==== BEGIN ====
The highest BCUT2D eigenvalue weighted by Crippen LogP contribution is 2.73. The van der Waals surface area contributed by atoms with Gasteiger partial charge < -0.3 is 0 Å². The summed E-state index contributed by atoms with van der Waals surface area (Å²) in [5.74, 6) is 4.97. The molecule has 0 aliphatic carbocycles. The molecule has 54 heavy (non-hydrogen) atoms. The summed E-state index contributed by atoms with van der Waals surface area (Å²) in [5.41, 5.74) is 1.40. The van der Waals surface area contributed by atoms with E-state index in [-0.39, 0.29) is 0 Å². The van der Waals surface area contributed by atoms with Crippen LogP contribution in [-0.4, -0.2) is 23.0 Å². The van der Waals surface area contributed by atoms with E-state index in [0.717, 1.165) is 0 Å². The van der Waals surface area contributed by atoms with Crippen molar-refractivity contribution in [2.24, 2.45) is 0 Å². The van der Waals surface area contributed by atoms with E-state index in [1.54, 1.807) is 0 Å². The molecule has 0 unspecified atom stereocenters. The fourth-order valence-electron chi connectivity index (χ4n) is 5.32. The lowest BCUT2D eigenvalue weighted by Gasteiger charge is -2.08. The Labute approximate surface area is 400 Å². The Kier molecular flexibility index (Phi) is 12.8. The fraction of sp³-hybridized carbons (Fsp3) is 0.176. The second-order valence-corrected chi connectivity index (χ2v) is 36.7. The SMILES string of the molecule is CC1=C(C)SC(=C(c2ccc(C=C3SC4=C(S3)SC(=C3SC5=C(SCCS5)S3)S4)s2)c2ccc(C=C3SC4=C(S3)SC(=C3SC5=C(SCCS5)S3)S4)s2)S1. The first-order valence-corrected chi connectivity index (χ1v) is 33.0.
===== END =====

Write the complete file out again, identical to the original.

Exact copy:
The highest BCUT2D eigenvalue weighted by Crippen LogP contribution is 2.73. The van der Waals surface area contributed by atoms with Gasteiger partial charge < -0.3 is 0 Å². The summed E-state index contributed by atoms with van der Waals surface area (Å²) in [5.74, 6) is 4.97. The molecule has 0 aliphatic carbocycles. The molecule has 54 heavy (non-hydrogen) atoms. The summed E-state index contributed by atoms with van der Waals surface area (Å²) in [5.41, 5.74) is 1.40. The van der Waals surface area contributed by atoms with E-state index in [-0.39, 0.29) is 0 Å². The van der Waals surface area contributed by atoms with Crippen LogP contribution in [-0.4, -0.2) is 23.0 Å². The van der Waals surface area contributed by atoms with E-state index in [0.717, 1.165) is 0 Å². The van der Waals surface area contributed by atoms with Crippen molar-refractivity contribution in [2.24, 2.45) is 0 Å². The van der Waals surface area contributed by atoms with E-state index in [1.54, 1.807) is 0 Å². The molecule has 0 unspecified atom stereocenters. The fourth-order valence-electron chi connectivity index (χ4n) is 5.32. The lowest BCUT2D eigenvalue weighted by Gasteiger charge is -2.08. The Labute approximate surface area is 400 Å². The Kier molecular flexibility index (Phi) is 12.8. The fraction of sp³-hybridized carbons (Fsp3) is 0.176. The second-order valence-corrected chi connectivity index (χ2v) is 36.7. The SMILES string of the molecule is CC1=C(C)SC(=C(c2ccc(C=C3SC4=C(S3)SC(=C3SC5=C(SCCS5)S3)S4)s2)c2ccc(C=C3SC4=C(S3)SC(=C3SC5=C(SCCS5)S3)S4)s2)S1. The first-order valence-corrected chi connectivity index (χ1v) is 33.0.